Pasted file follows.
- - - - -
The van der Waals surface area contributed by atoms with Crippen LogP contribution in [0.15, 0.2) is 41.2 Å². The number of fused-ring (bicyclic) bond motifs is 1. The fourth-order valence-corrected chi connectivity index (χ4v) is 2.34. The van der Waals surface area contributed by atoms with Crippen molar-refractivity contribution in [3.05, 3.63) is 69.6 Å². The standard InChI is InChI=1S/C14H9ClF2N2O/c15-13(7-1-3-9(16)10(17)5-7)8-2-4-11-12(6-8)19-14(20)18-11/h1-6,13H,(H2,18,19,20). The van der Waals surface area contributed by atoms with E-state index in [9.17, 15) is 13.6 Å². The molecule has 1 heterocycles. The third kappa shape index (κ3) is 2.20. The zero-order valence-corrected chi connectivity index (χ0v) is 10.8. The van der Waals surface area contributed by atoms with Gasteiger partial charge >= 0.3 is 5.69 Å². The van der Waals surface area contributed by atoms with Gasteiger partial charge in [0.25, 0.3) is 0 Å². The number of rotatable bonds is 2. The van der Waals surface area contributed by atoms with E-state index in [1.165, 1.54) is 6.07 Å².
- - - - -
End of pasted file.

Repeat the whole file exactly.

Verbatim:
The van der Waals surface area contributed by atoms with Crippen LogP contribution in [0.15, 0.2) is 41.2 Å². The number of fused-ring (bicyclic) bond motifs is 1. The fourth-order valence-corrected chi connectivity index (χ4v) is 2.34. The van der Waals surface area contributed by atoms with Crippen molar-refractivity contribution in [3.05, 3.63) is 69.6 Å². The standard InChI is InChI=1S/C14H9ClF2N2O/c15-13(7-1-3-9(16)10(17)5-7)8-2-4-11-12(6-8)19-14(20)18-11/h1-6,13H,(H2,18,19,20). The van der Waals surface area contributed by atoms with E-state index in [9.17, 15) is 13.6 Å². The molecule has 1 heterocycles. The third kappa shape index (κ3) is 2.20. The zero-order valence-corrected chi connectivity index (χ0v) is 10.8. The van der Waals surface area contributed by atoms with Gasteiger partial charge >= 0.3 is 5.69 Å². The van der Waals surface area contributed by atoms with Gasteiger partial charge in [0.25, 0.3) is 0 Å². The number of rotatable bonds is 2. The van der Waals surface area contributed by atoms with E-state index in [1.165, 1.54) is 6.07 Å².